Putting Our House Back Together
Did you know we are born with about 270 bones
that decrease to about 206 by adulthood after
they fuse together? In elementary school,
I memorized the skeletal system only to recall
the mandible, phalanges and fibula now.
I am bothered by how the walls of our home are
permeable like skin, full of passages through which
liquid, gases and microscopic particles pass through.
And then there is what is happening behind those
walls, inside your body, your brain that isn’t visible.
I believe crazy is transmittable through the heart, so
I spend the better part of my days mudding drywall,
I need to get back home, even though I know home
is ephemeral, that no matter how carefully you patch
every hole, what you don’t want will find a way in.
Starting in the Center
My husband begins at the center of the room, spreads thinset mortar
then sets tile. Somewhere I read that when you write to an incarcerated
loved one, you should ask open-ended questions like: How do you feel?
What are you doing to keep busy? I want to meet the writer and ask if
he ever wrote a letter to a loved one in prison. When I ask my husband
why he starts in the center, he explains that the job will look better if
the cuts are around the outside edges. Phone calls are easier like
vinyl floors opposed to ceramic tiles. Tell me how to start this letter,
tell me what is left to say to my younger brother after 1,273 days of
incarceration? You have to work fast, get the tiles down before cement
dries; you have to write faster, get your thoughts down before you start
rethinking them. With his fingers spread, my husband pushes down with
a slight twist of the wrist. This is how life goes on without him. While we
are on the phone, my brother talks about college classes he’s taking,
algebra and natural disasters. I start from the center of the room and
circle outward as he talks. We have to talk fast, get the pleasantry out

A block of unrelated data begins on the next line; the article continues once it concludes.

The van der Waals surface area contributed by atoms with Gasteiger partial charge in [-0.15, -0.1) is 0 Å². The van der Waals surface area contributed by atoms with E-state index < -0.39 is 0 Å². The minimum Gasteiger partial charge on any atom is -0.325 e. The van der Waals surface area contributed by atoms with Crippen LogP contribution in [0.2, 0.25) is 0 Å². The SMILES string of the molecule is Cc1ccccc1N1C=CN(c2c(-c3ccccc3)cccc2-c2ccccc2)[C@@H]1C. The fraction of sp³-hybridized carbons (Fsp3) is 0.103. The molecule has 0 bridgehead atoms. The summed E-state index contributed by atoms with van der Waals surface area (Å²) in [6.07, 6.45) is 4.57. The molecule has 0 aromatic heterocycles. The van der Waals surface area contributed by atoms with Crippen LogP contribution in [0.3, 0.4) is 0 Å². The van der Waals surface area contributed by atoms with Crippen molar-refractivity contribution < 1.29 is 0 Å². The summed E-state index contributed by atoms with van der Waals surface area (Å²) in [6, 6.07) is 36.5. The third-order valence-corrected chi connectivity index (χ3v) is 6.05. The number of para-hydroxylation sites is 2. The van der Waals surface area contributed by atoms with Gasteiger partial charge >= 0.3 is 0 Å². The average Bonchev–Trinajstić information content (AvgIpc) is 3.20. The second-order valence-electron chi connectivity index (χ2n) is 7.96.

of the way before my daughter is in high school. Outside the sun and
inside mortar sets. How do I start the letter telling him that no one is
waiting for him? When we walk across these tiles, we won’t remember
the sore knees and achy back that they induced. We forget so quickly
all the things we don’t write down. Over 7, 500 days to go. I am in the
corner when the automated system says we have sixty second remaining.
I am looking down at how perfectly my husband cut the tiles, how level
headed he is when it comes to laying down the foundation we’ll walk on.
Opening Up the Walls
When my husband opens up the walls, he uncovers
leaky pipes, yellow jacket nests, mice droppings,
snake skins, a compact mirror with white powder residue
and a razor blade nestled inside. On the surface,
everything appeared fine. My brother was anyone’s
brother, son, friend, nephew, cousin, father, two eyes,
a nose, a mouth, ears, but when the walls were
opened up there was a labyrinth of wires and hidden
junction boxes behind a fresh coat of flesh. To think we
were never alone, like my brother wasn’t, the voices
were digging tunnels in his brain the way the mice dug
through our insulation. Looking back, you could say
there were signs, a musty odor, scratching, unjustified
paranoia. But when you live in it or with it every day,
it’s your normal. Sheetrock and skin, wood and bone,
insulation and blood. Nails. love. All the work
that needs to be completed before moving back in.
Rebecca Schumejda is the author of several full-length collections including Falling Forward (sunnyoutside press), Cadillac Men (NYQ Books), Waiting at the Dead End Diner (Bottom Dog Press) and most recently Our One-Way Street (NYQ Books). She is currently working on a book forthcoming from Spartan Press. She is the co-editor at Trailer Park Quarterly. She received her MA in Poetics from San Francisco State University and her BA from SUNY New Paltz. She lives in New York’s Hudson Valley with her family.